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First Annual Connecticut Civic Summit

November 20, 2017

FOR IMMEDIATE RELEASE:        November 20, 2017

FOR MORE INFORMATION:        

Gabe Rosenberg, Office of the Secretary of State, Communications Dir. (203) 981-5825

Liz Dupont-Diehl, Everyday Democracy Communications Director, (203) 667-5956

 

 

 

MEDIA ADVISORY

 

Calling All Civic Ambassadors!
Be Sworn in as a Civic Ambassador at the First Annual

Connecticut Civic Summit, Saturday, December 2nd 

 

 

 

As people throughout the state and country lose faith in public institutions, it is more important than ever to engage residents with each other and with their government. That is why Everyday Democracy, in partnership with Secretary of the State The Honorable Denise Merrill, launched the Connecticut Civic Ambassadors Initiative in September this year.  CT Civic Ambassadors are catalysts for civic action in Connecticut toward creating stronger civic health and REAL socioeconomic benefits both in terms of social capital and community well-being.

 

The Initiative is aiming to recruit 100 Civic Ambassadors - young people, adults, and seniors who are actively engaged in their local communities across the state. Individuals who are already Civic Ambassadors, and individuals who may want to step up and play a more active role in their communities are invited to participate in a Civic Ambassadors Summit:

 

 

Saturday, December 2, 2017

Hartford Public Library

500 Main Street, Hartford, Connecticut

12 noon – 4:30pm

 

Lunch will be provided.

 

At the Summit, guest speakers will talk about the importance of strong civic health and benefits of civic participation for building stronger communities, and Civic Ambassadors will share their experiences to learn from each other. They’ll also receive an orientation and a toolkit with information and resources they can use in their efforts.

 

Panelists and Speakers Expected to Participate at the Summit:

 

  • The Hon. Denise Merrill, Secretary of the State of Connecticut
  • Martha McCoy, Executive Director, Everyday Democracy
  • Prof. Mark Overmyer-Velazquez, Director, UConn Hartford Campus
  • Diane Smith, Principal, Diane Smith Media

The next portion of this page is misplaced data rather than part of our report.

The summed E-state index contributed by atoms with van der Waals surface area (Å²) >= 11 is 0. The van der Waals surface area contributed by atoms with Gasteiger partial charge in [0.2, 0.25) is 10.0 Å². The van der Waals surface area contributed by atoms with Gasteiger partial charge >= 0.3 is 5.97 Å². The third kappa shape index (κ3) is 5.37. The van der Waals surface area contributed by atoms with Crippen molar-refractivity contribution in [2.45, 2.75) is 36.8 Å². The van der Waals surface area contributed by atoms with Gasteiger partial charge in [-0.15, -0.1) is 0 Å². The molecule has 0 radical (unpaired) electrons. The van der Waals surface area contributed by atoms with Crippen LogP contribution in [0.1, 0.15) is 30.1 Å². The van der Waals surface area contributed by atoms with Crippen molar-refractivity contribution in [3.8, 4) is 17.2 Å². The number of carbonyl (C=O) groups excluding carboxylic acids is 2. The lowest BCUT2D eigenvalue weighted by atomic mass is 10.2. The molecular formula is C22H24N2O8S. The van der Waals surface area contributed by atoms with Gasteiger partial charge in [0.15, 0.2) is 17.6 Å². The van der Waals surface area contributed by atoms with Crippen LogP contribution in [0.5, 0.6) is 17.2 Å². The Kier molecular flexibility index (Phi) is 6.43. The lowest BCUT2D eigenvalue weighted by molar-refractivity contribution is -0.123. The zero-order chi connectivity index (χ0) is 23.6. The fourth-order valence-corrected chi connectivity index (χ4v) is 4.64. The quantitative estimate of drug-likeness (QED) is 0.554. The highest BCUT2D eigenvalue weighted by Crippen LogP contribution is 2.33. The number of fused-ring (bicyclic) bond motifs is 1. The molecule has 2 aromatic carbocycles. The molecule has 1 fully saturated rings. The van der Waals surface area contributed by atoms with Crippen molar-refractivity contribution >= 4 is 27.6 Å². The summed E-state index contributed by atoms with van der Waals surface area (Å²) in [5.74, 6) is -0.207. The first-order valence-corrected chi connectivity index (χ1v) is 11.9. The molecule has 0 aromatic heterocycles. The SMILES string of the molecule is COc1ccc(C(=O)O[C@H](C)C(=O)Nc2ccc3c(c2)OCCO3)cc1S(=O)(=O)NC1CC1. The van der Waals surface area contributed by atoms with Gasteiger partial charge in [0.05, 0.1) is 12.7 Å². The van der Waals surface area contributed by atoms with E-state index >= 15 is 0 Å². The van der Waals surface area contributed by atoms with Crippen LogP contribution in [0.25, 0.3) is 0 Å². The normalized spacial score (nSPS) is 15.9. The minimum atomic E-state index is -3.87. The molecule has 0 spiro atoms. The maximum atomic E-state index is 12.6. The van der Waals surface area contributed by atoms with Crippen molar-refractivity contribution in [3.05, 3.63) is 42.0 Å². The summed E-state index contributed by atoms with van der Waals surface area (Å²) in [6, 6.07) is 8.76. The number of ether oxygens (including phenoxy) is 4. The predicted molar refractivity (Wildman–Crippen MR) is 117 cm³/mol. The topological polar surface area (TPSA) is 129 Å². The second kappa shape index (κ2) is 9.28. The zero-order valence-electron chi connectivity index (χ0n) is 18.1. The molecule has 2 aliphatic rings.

• Mark Abraham, Executive Director, DataHaven Inc.
  • Kei Kawashima-Ginsberg, Executive Director, Center for Information and Research on Civic Learning & Engagement at Tufts University
  • Dana Miranda, UConn’s Initiative on Campus Dialogue
  • Richard Frieder, Hartford Decides
  • Valeriano Ramos, Director of Strategic Alliances and Equity Officer Everyday Democracy
  • Pastor Eli Mercado, Hartford Faith-based Initiative
  • Marilyn Calderon, CT Parent Power
  • Sally Whipple, CT Old State House’s CT Kid Governor Program
  • Kim Tipton and daughter Elena Tipton, 2016 CT Kid Governor
  • Melissa Serrano-Adorno, CT Parent Power Mother and her child
  • Stephen Armstrong, State Department of Education
  • Lukas Houle, Newington High School Student and Leader

 

At the end of the Summit, the Civic Ambassadors will be sworn in during a brief ceremony.

 

This event is FREE, but registration is required.

 

Registration and Updated information is available at https://www.facebook.com/events/160302314565643/
 

 

 

 

About the CT Civic Ambassadors Partners:

 

 

CT Secretary of State, State Department of Education
- Red, White, and Blue Schools Project

 

Launched in 2016, the Red, White, and Blue Schools Project is a collaboration between the Secretary of State’s office and the State Department of Education. The theme last year was Teaching the 2016 election: schools were recognized for teaching the 2016 election in innovative and multidisciplinary ways. Last year 11 schools and/or districts were officially named as “Red, White, and Blue Schools.” This year’s theme is civic engagement at the local level. Students will be asked to design projects and initiatives that address local issues and concerns. This program will help students develop the critical skills necessary to be effective civic ambassadors. Schools include  E.O. Smith High School, Storrs; Lincoln Memorial Middle School, Meriden; Norwich Free Academy; Tolland High School’ Westhill High School, Stamford; Windsor High School; Enfield High School (Outstanding High School Program); Amity/Regional District #5 (Outstanding 7-12 Program); and South Windsor (Outstanding K-12 Program).